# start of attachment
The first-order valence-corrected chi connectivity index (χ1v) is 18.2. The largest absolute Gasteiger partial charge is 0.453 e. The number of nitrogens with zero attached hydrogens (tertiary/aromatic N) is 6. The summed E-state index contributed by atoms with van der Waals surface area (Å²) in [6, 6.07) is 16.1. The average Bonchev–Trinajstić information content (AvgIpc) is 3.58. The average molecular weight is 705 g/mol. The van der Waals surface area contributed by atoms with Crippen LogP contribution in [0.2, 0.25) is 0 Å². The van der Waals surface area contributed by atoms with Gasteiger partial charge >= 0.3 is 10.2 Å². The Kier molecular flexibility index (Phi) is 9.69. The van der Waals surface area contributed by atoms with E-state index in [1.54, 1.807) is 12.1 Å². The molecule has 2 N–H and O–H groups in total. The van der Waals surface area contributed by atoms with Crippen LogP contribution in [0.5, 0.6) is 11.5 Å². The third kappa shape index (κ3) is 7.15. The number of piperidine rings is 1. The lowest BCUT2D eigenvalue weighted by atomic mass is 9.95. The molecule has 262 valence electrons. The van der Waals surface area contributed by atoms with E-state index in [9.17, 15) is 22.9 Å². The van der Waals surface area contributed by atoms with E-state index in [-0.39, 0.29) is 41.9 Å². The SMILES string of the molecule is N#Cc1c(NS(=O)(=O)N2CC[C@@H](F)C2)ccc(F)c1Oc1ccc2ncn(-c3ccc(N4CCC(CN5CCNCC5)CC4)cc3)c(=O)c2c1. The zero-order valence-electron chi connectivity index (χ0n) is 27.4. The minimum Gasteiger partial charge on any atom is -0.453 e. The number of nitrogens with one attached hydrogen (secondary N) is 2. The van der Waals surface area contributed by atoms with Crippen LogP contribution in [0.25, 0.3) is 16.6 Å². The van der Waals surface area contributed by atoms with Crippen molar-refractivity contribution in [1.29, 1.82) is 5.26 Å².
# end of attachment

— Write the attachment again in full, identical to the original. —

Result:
The first-order valence-corrected chi connectivity index (χ1v) is 18.2. The largest absolute Gasteiger partial charge is 0.453 e. The number of nitrogens with zero attached hydrogens (tertiary/aromatic N) is 6. The summed E-state index contributed by atoms with van der Waals surface area (Å²) in [6, 6.07) is 16.1. The average Bonchev–Trinajstić information content (AvgIpc) is 3.58. The average molecular weight is 705 g/mol. The van der Waals surface area contributed by atoms with Crippen LogP contribution in [0.2, 0.25) is 0 Å². The van der Waals surface area contributed by atoms with Gasteiger partial charge >= 0.3 is 10.2 Å². The Kier molecular flexibility index (Phi) is 9.69. The van der Waals surface area contributed by atoms with E-state index in [1.54, 1.807) is 12.1 Å². The molecule has 2 N–H and O–H groups in total. The van der Waals surface area contributed by atoms with Crippen LogP contribution in [0.5, 0.6) is 11.5 Å². The third kappa shape index (κ3) is 7.15. The number of piperidine rings is 1. The lowest BCUT2D eigenvalue weighted by atomic mass is 9.95. The molecule has 262 valence electrons. The van der Waals surface area contributed by atoms with E-state index in [9.17, 15) is 22.9 Å². The van der Waals surface area contributed by atoms with E-state index in [-0.39, 0.29) is 41.9 Å². The SMILES string of the molecule is N#Cc1c(NS(=O)(=O)N2CC[C@@H](F)C2)ccc(F)c1Oc1ccc2ncn(-c3ccc(N4CCC(CN5CCNCC5)CC4)cc3)c(=O)c2c1. The zero-order valence-electron chi connectivity index (χ0n) is 27.4. The minimum Gasteiger partial charge on any atom is -0.453 e. The number of nitrogens with one attached hydrogen (secondary N) is 2. The van der Waals surface area contributed by atoms with Crippen LogP contribution in [0.25, 0.3) is 16.6 Å². The van der Waals surface area contributed by atoms with Crippen molar-refractivity contribution in [1.29, 1.82) is 5.26 Å².